Lim­popo’s lions

A wildlife squad in Lim­popo na­tional park fights a des­per­ate bat­tle against a shady trade for an­i­mal parts

The Guardian Weekly - - Global report - By Damian Car­ring­ton MOZAM­BIQUE

‘That’s fresh, just a few hours old,” says Kris Ever­att, point­ing at a clear print of a lion’s paw in the hot dust. “It’s the ghost pride.”

The print is fe­male. A big­ger male print is soon spot­ted, also lead­ing to­wards a pre­cious wa­ter hole, then a smaller one. “A cub, less than two years old,” he says.

The anti-poach­ing pa­trol con­tin­ues across the parched land­scape of Lim­popo na­tional park (LNP) in Mozam­bique. Hip­pos wal­low nearby, crocodiles sun them­selves and ba­boons yell alarms calls at the rangers – but the team don’t find the lions.

Ever­att, from the global wild cat con­ser­va­tion group Pan­thera, is pleased none­the­less. “I’m so happy – at least there are still lions here.” The ghost pride, who live along the Macham­pane river, have good rea­son for be­ing elu­sive – they have been de­lib­er­ately poi­soned three times since 2015. Nine lions died, their faces and paws hacked off by the poach­ers, and the Lim­popo park’s lion pop­u­la­tion is in freefall.

The tar­geted poach­ing at­tacks are a new and hor­rific dan­ger to lions, which were al­ready un­der se­ri­ous threat across Africa from de­struc­tion of habi­tat and the snar­ing of their prey for bush­meat. There are now fewer lions left than ele­phants.

“Poach­ing has the po­ten­tial to be in­cred­i­bly detri­men­tal to Africa’s wild lions,” says Ever­att. “This is some­thing we def­i­nitely didn’t need – an­other huge chal­lenge.”

“It hap­pened re­ally fast in Mozam­bique, and it could hap­pen re­ally fast in the rest of Africa,” he says. Lion poach­ing has al­ready been re­ported from Zim­babwe, South Africa, Tan­za­nia and Uganda. “You could end up with the only place left with wild lions in Africa be­ing Kruger na­tional park,” a well-pro­tected refuge across the bor­der in South Africa, he says.

The poach­ing prob­lem is es­pe­cially wor­ry­ing be­cause it is far eas­ier to poach lions than ele­phants or rhino. Lions scav­enge, so poach­ers only need to snare an an­te­lope, poi­son the car­cass and wait.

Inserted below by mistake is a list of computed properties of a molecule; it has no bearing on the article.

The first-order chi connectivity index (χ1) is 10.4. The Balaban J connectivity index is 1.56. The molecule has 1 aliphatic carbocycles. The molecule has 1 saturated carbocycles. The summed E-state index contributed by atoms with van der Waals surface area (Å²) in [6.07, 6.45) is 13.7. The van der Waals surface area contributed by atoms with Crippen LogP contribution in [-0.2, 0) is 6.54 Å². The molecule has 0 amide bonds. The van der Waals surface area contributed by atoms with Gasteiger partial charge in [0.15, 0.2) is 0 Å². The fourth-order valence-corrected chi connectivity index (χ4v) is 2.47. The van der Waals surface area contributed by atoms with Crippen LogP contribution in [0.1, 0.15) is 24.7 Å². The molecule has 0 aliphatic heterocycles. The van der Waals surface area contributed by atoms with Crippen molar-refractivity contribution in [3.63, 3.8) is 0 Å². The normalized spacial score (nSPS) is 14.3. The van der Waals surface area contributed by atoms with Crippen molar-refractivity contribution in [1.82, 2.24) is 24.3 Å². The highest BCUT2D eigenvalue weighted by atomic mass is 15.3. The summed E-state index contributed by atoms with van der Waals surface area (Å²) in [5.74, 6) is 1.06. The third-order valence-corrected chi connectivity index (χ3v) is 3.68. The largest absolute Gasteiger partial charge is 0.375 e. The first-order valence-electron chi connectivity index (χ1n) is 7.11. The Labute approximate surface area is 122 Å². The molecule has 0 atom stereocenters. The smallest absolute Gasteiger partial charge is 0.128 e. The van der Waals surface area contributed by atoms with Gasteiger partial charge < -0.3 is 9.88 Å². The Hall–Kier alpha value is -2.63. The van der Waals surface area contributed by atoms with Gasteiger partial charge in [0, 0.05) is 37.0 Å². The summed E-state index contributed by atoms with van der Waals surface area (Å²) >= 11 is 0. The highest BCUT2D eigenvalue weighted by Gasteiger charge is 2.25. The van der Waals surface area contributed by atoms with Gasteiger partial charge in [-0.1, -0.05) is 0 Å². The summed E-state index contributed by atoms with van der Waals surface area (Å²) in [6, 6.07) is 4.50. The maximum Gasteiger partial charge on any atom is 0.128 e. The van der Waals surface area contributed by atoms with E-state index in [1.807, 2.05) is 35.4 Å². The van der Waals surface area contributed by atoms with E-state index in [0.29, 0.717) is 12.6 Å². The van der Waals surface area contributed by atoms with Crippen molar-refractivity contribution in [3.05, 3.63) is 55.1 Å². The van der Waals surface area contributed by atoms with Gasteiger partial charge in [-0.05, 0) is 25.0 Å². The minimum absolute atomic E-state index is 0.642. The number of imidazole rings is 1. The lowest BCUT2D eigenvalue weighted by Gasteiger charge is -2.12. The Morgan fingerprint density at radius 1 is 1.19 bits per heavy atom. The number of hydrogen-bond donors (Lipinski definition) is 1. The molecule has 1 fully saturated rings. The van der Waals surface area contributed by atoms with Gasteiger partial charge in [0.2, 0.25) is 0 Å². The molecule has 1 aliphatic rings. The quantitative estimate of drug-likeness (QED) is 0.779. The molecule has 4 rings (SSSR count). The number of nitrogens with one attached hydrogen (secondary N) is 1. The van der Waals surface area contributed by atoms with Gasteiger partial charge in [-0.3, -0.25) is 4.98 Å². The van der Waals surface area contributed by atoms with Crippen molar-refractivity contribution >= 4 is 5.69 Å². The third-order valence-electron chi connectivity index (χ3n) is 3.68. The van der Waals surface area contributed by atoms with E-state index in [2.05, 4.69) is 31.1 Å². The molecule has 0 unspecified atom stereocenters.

“I feel like I am rac­ing the poach­ers to find the lions, and they have the ad­van­tage be­cause they don’t ac­tu­ally have to see the lions,” says Ever­att. “Lions are much eas­ier to kill than to study.”

On the way back from the pa­trol, Ever­att stops his Land Cruiser to watch African white-backed vultures cir­cling a cou­ple of hun­dred me­tres away – they could sig­nal a preda­tor kill and, per­haps, lions. Strid­ing off, he kicks a rusted blue enamel bowl dis­carded in the dirt. “Poach­ers,” he spits.

Time is against the Lim­popo lions. Their num­bers have crashed from 66 to 21 in only five years, ac­cord­ing to sur­vey data soon to be pub­lished by Ever­att. Based on the prey avail­able, the area should sup­port up to 200 lions.

“Tar­geted poach­ing has emerged over the last few years to be the num­ber one threat to the vi­a­bil­ity of these lions,” he says. “The de­cline is so steep that you would not ex­pect lions to be around in the park in a cou­ple of years’ time.” The change from 2014 is so stark that Ever­att thinks that must be when crim­i­nals first showed up want­ing to buy lion parts.

Who is driv­ing the de­mand for lion teeth and claws is un­clear: il­le­gal trade is by its na­ture shady. But they have turned up along­side ele­phant ivory and rhino horn in ship­ments des­tined for east Asia. There is also a lo­cal mar­ket in south­ern Africa for use in tra­di­tional magic.

A few poached lions have also had their bones re­moved, po­ten­tially link­ing them to the con­tro­ver­sial le­gal trade in farmed lion bones in South Africa. With just a few thou­sand tigers left, lion bones are now be­ing used as re­place­ment in Asian tiger cake and wine.

Cam­era traps set for wildlife in LNP have snapped poach­ers re­turn­ing from Kruger with tusks and rhino horn. But rhi­nos, al­ready wiped out in LNP, are be­com­ing rarer, so it ap­pears lions are now be­ing tar­geted as an­other way to make money, says Ever­att: “A lot of the time it is the same peo­ple, and of­ten on the same trip.”

The most re­cent poach­ing at­tack in LNP hit the ghost pride in Jan­uary: four lions died, along with dozens of vultures. One of Ever­att’s team broke down in tears at the sight of the mu­ti­lated car­casses. “It’s grue­some and I do have an emo­tional re­ac­tion, but I try not to,” he says. “You couldn’t deal with it if you did. It just keeps hap­pen­ing.”

But such sights spurred Ever­att to set up his six-strong Lion Unit in LNP. “If I had not, I think there would prob­a­bly be none left.”

‘You would not ex­pect lions to be around in the park in a cou­ple of years’

Grue­some The re­mains of a lion re­cov­ered from poach­ers

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